Several world crises have disrupted the global economy in 2023. These include the Ukraine-Russia war that’s now causing the world’s largest displacement crisis and the global COVID-19 pandemic that created various market problems, contributing to today’s inflation.
These two, alongside other world issues like global warming, have caused food and energy costs to rise, causing inflation to keep soaring and forcing government bodies into tightening fiscal policies.
This fallout had resulted in a sharp decline and slow growth in international trade, with no country spared. The good news is that global trade rebounded fairly well last 2022. Here’s a recap of these trends.
UNCTAD’s Factors Affecting Trade
The UN Conference on Trade and Development (UNCTAD) reported that geopolitical frictions and persistent inflation will continue to affect trade in 2023. However, improved logistics and new trade agreements may turn the tables this year.
They also added that credit activities, including traditional credit services and alternative financing like online loans today, can help grow the economy’s overall money supply. Although the global debt remains high, they’re among the most effective barometers of economic health.
The diversification of suppliers is also seen to do wonders for this year’s global trade, according to UNCTAD. Supply chain leaders are now adapting manufacturing strategies like offshoring, reshoring, near-shoring, and friend-shoring to maximize profitability.
EU Decarbonization Incentive
The UNCTAD has also included a greener global economy as among the factors that can positively affect trade this year. One example of this is the Carbon Border Adjustment Mechanism (CBAM), also known as the European Union’s (EU) decarbonization incentive.
The CBAM is the first carbon border tax in the world that aims to prevent carbon leakage. Its rules governing its implementation have already been adopted by the European Commission last August 17, 2023. Its transitional phase will start on October 1 until the end of 2025.
Under this new levy, EU companies importing goods from non-EU countries must purchase CBAM certificates. They’ll cover the carbon emissions generated in those imported products’ manufacturing process.
However, the CBAM raises several international concerns. First, companies from countries that don’t cause climate change will still have to pay carbon fees. Take Mozambique, for example. The tariffs on their aluminum exports, one of their main exports, will be affected, so their GDP will likely drop by about 1.5%. That led to the provision to ring-fence CBAM certificates’ revenue, which can greatly support the least developed countries (LDCs)
The CBAM isn’t only potentially discriminatory border tax but also in apparent contradiction of the World Trade Organization (WTO)’s multilateral trade norms. It obfuscated WTO’s non-discrimination principles, stating that all countries are equally “most-favored-nation” (MFN) and a country shouldn’t discriminate against trading partners.
It also seemingly provides double protection for European goods. Many EU companies, especially those with hard-to-abate emissions, were given emissions trading systems (ETS) allowances. Following CBAM while agreeing to ETS agreements made the EU liable to challenges at the WTO.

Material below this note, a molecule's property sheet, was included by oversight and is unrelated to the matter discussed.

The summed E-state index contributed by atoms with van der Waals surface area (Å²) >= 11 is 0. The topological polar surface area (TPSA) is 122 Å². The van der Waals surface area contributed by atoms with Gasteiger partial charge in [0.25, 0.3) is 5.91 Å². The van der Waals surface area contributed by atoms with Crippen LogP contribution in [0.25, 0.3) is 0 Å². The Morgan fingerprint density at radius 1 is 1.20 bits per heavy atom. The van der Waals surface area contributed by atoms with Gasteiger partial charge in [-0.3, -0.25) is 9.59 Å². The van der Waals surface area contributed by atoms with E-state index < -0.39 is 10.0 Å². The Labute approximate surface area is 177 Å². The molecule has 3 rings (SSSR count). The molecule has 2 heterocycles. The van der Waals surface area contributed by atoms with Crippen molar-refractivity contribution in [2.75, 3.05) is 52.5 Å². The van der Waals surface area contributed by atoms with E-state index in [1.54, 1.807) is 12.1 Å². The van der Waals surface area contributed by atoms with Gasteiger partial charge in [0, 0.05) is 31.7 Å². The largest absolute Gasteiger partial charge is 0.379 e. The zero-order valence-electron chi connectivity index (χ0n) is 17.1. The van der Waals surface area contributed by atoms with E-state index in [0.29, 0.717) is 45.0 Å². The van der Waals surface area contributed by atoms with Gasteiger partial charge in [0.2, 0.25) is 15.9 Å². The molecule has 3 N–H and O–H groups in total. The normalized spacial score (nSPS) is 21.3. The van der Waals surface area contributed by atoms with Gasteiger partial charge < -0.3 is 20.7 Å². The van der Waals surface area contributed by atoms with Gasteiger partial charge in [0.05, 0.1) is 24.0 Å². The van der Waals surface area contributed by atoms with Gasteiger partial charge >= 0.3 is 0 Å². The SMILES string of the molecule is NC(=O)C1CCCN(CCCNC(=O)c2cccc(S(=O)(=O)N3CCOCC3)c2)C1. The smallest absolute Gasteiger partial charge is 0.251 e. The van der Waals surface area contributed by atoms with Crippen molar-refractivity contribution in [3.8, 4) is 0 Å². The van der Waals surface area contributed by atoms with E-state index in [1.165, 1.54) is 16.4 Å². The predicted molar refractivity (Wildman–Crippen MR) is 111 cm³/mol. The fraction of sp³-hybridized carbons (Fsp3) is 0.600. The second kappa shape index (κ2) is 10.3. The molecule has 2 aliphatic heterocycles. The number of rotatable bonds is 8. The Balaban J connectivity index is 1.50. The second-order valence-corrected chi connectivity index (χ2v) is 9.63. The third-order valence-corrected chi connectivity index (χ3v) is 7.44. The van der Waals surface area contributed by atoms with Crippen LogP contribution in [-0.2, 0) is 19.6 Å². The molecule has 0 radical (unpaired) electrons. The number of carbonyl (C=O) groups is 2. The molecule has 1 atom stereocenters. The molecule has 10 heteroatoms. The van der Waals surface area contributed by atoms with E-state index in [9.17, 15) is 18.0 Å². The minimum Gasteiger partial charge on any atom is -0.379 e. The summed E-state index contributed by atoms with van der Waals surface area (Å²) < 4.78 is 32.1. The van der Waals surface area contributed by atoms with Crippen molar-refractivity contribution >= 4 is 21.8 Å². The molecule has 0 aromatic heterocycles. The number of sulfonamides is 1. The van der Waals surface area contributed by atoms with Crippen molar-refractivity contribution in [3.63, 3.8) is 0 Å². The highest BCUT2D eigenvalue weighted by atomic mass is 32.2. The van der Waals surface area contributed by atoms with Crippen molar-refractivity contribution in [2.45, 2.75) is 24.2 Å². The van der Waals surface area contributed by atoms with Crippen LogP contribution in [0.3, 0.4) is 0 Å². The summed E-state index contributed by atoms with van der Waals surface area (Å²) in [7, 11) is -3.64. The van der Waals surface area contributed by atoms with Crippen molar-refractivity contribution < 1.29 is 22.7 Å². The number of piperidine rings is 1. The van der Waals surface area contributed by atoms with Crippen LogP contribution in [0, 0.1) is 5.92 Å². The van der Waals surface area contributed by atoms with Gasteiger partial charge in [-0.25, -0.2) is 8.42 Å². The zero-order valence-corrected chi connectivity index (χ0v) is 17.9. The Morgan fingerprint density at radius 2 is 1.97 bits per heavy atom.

More significantly, available evidence and extant empirical literature contradict CBAM’s fundamental premise of “carbon leakage.” They show no conclusive evidence of an alarmingly high level of carbon leakage that calls for CBAM’s “fair” rationale.
Another clean energy-related agreement took place between the EU and Chile. As the world’s top copper and lithium producer, Chile agreed to improve the EU’s access to lithium, copper, and other minerals. In exchange, the EU will lift all tariffs on all their imports except sugar.
These minerals are extensively used to create clean energy technologies. Their prices and trading volumes have recently skyrocketed due to the increasing demand for e-vehicles and eco-friendly batteries as a result of the high crude oil costs.
Global Chip Shortages
Many major global semiconductor producers continue to suffer from chip shortages. These include the US, China, South Korea, and Taiwan. Consequently, these countries have to implement changes, such as export controls and tax breaks.
One of the widely known export controls is the one Washington introduced against China. It consequently put the latter at a difficult time developing advanced semiconductors, prompting it to file a dispute with the WTO. Unfortunately, it backfired, causing several Chinese companies to be blacklisted.
Korea-Singapore Digital Partnership Agreement
South Korea made Singapore, one of its largest trade partners, sign a digital trade called the Korea-Singapore Digital Partnership Agreement (KSDPA). It's the country’s first Digital Economy Agreement (DEA) with another Asian nation and its fourth agreement globally.
As a DEA, KSDPA is seen as a trade’s new frontier that embraces today’s digital age. It aims to create more seamless cross-border data flows and trustworthy digital business environments, opening up new opportunities for the two countries’ businesses and citizens.
It doesn’t only cover e-payments, digital identities, paperless trading, and artificial intelligence (AI); it also tackles digital policy fragmentation, modernizes and establishes trade rules, and facilitates interoperability between digital economies.
With continuing geopolitical tensions, insistent inflation, and poor global demand, global trade, unfortunately, shows a general slowdown. On a positive note, the recent adaptations of digital and greener solutions may change WTO’s projection for the last quarter of 2023.